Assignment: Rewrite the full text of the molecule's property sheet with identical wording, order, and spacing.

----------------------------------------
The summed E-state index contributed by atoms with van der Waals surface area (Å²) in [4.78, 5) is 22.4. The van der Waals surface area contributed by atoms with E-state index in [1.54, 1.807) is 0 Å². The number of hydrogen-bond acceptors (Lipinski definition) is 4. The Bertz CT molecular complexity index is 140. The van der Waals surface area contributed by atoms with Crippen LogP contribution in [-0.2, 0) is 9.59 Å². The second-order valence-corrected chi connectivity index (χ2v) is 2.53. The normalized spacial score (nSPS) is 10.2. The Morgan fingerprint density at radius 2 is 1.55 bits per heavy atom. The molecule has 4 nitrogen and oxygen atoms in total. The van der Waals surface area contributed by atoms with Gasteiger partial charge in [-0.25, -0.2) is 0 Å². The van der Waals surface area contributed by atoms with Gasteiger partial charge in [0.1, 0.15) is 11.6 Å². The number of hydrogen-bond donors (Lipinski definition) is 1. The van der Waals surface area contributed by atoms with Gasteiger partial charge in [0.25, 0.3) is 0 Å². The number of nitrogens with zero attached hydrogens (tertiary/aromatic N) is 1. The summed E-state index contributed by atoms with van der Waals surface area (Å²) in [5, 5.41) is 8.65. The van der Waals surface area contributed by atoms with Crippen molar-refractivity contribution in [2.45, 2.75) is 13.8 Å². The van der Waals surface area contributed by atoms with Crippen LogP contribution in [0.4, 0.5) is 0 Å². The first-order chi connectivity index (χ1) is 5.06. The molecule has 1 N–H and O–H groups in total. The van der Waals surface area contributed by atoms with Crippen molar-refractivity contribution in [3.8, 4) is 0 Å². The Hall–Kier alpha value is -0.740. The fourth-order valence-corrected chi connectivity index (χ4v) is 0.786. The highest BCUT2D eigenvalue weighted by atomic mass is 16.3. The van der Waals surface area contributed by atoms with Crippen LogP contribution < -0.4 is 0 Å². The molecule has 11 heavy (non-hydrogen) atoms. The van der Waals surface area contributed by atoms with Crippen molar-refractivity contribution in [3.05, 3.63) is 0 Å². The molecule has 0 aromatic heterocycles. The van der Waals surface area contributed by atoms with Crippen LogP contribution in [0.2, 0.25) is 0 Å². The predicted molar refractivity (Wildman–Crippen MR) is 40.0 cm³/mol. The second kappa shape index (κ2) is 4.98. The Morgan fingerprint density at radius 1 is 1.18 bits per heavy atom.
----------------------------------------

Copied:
The summed E-state index contributed by atoms with van der Waals surface area (Å²) in [4.78, 5) is 22.4. The van der Waals surface area contributed by atoms with E-state index in [1.54, 1.807) is 0 Å². The number of hydrogen-bond acceptors (Lipinski definition) is 4. The Bertz CT molecular complexity index is 140. The van der Waals surface area contributed by atoms with Crippen LogP contribution in [-0.2, 0) is 9.59 Å². The second-order valence-corrected chi connectivity index (χ2v) is 2.53. The normalized spacial score (nSPS) is 10.2. The Morgan fingerprint density at radius 2 is 1.55 bits per heavy atom. The molecule has 4 nitrogen and oxygen atoms in total. The van der Waals surface area contributed by atoms with Gasteiger partial charge in [-0.25, -0.2) is 0 Å². The van der Waals surface area contributed by atoms with Gasteiger partial charge in [0.1, 0.15) is 11.6 Å². The number of hydrogen-bond donors (Lipinski definition) is 1. The van der Waals surface area contributed by atoms with Gasteiger partial charge in [0.25, 0.3) is 0 Å². The number of nitrogens with zero attached hydrogens (tertiary/aromatic N) is 1. The summed E-state index contributed by atoms with van der Waals surface area (Å²) in [5, 5.41) is 8.65. The van der Waals surface area contributed by atoms with Crippen molar-refractivity contribution in [2.45, 2.75) is 13.8 Å². The van der Waals surface area contributed by atoms with Crippen LogP contribution in [0.4, 0.5) is 0 Å². The first-order chi connectivity index (χ1) is 5.06. The molecule has 1 N–H and O–H groups in total. The van der Waals surface area contributed by atoms with Crippen molar-refractivity contribution in [3.8, 4) is 0 Å². The Hall–Kier alpha value is -0.740. The fourth-order valence-corrected chi connectivity index (χ4v) is 0.786. The highest BCUT2D eigenvalue weighted by atomic mass is 16.3. The van der Waals surface area contributed by atoms with Crippen LogP contribution < -0.4 is 0 Å². The molecule has 11 heavy (non-hydrogen) atoms. The van der Waals surface area contributed by atoms with Crippen molar-refractivity contribution in [3.05, 3.63) is 0 Å². The molecule has 0 aromatic heterocycles. The van der Waals surface area contributed by atoms with Crippen LogP contribution in [0.2, 0.25) is 0 Å². The predicted molar refractivity (Wildman–Crippen MR) is 40.0 cm³/mol. The second kappa shape index (κ2) is 4.98. The Morgan fingerprint density at radius 1 is 1.18 bits per heavy atom.